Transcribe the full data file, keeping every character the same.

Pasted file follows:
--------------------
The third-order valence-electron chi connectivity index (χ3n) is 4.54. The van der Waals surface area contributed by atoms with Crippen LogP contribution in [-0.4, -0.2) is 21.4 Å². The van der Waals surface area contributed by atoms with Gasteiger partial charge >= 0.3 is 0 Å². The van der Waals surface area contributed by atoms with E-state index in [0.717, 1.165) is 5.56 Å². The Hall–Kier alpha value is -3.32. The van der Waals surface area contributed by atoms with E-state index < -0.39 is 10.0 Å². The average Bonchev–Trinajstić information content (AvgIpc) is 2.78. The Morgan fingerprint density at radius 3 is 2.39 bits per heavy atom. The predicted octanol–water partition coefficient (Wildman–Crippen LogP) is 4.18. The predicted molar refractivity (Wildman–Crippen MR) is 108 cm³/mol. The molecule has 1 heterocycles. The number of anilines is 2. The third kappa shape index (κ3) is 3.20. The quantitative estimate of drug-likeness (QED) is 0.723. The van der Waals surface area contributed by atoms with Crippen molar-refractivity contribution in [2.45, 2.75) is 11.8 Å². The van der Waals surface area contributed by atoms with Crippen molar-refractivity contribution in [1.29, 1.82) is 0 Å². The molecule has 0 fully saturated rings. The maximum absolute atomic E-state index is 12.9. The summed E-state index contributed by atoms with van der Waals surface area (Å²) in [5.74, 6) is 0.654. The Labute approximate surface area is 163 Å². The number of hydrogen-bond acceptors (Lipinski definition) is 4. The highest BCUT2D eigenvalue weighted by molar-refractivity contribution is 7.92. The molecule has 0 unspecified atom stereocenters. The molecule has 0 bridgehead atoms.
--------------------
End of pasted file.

The third-order valence-electron chi connectivity index (χ3n) is 4.54. The van der Waals surface area contributed by atoms with Crippen LogP contribution in [-0.4, -0.2) is 21.4 Å². The van der Waals surface area contributed by atoms with Gasteiger partial charge >= 0.3 is 0 Å². The van der Waals surface area contributed by atoms with E-state index in [0.717, 1.165) is 5.56 Å². The Hall–Kier alpha value is -3.32. The van der Waals surface area contributed by atoms with E-state index < -0.39 is 10.0 Å². The average Bonchev–Trinajstić information content (AvgIpc) is 2.78. The Morgan fingerprint density at radius 3 is 2.39 bits per heavy atom. The predicted octanol–water partition coefficient (Wildman–Crippen LogP) is 4.18. The predicted molar refractivity (Wildman–Crippen MR) is 108 cm³/mol. The molecule has 1 heterocycles. The number of anilines is 2. The third kappa shape index (κ3) is 3.20. The quantitative estimate of drug-likeness (QED) is 0.723. The van der Waals surface area contributed by atoms with Crippen molar-refractivity contribution in [2.45, 2.75) is 11.8 Å². The van der Waals surface area contributed by atoms with Crippen molar-refractivity contribution in [1.29, 1.82) is 0 Å². The molecule has 0 fully saturated rings. The maximum absolute atomic E-state index is 12.9. The summed E-state index contributed by atoms with van der Waals surface area (Å²) in [5.74, 6) is 0.654. The Labute approximate surface area is 163 Å². The number of hydrogen-bond acceptors (Lipinski definition) is 4. The highest BCUT2D eigenvalue weighted by molar-refractivity contribution is 7.92. The molecule has 0 unspecified atom stereocenters. The molecule has 0 bridgehead atoms.